Some Hobbit Funny Bits

Q: How was the boxing match ruined by the hobbit?

A: By trying to break the ring!

Q: How was Gandalf secretly called by the hobbits when he drank too many ale?

A: White Whizzer-d!

Q: What does Pippen do when he’s drunk?

A: He feels Merry!

Shot on digital, with a healthy quota of Red Epics, all set to capture at 48 frames a second… 5  

Another factor that drew attention to the film was its offering of 48 frames per second. Evaluators simply did not approve of this change, claiming that the viewers’ eyes were used to 24 frames per second only.  However, I think that this is a change that is worth checking out and embracing whether or not other films are shot in the same format. Thomas Edison did say that 46 frames per second is the minimum as “anything less will strain the eye”.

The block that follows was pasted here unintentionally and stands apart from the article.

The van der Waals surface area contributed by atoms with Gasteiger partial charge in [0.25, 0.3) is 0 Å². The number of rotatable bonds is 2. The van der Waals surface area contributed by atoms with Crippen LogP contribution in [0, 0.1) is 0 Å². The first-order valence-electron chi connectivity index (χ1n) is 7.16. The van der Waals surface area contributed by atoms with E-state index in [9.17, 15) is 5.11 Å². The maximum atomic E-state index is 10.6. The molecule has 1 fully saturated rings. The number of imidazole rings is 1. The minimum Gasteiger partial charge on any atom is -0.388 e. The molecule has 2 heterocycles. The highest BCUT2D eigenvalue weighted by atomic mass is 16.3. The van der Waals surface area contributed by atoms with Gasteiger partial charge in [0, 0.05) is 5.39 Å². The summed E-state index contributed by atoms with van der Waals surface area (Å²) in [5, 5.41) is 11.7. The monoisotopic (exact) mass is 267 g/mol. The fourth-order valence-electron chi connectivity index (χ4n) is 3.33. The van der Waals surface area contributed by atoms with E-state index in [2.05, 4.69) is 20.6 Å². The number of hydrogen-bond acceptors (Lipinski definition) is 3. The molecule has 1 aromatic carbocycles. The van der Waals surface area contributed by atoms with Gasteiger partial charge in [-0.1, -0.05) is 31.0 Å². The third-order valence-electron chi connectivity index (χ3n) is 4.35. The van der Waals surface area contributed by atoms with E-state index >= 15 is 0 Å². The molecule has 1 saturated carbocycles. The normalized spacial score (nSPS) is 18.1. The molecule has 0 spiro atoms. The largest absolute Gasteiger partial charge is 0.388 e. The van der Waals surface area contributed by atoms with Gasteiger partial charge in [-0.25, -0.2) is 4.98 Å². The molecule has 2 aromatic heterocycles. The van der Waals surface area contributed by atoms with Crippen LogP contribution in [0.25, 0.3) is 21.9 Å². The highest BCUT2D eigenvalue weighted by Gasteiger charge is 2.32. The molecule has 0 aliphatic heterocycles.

Musical Scoring

…the best film score of 2012 so far and by some distance… 6  

This first installment’s music by Howard Shore  is described by reviewers as the best score of all time.  The film’s soundtrack is available in a set of two discs.  Disc one’s first track entitled My Dear Frodo makes you look back to those fond memories of the last LOTR’s film, The Return Of The King. This first disc contains twelve more tracks. Disc two has 14 tracks with four bonus tracks in the special edition.

Final Words

In each film, there are good and bad points. Having watched this film myself, despite some flaws, I can personally say that it is a good one. There are two more films to come in the near future, so perhaps they saved the very best and more for last. All in all, the tone has been set by ‘The Hobbit: An Unexpected Journey’. It has definitely whetted our appetite for the coming sequels.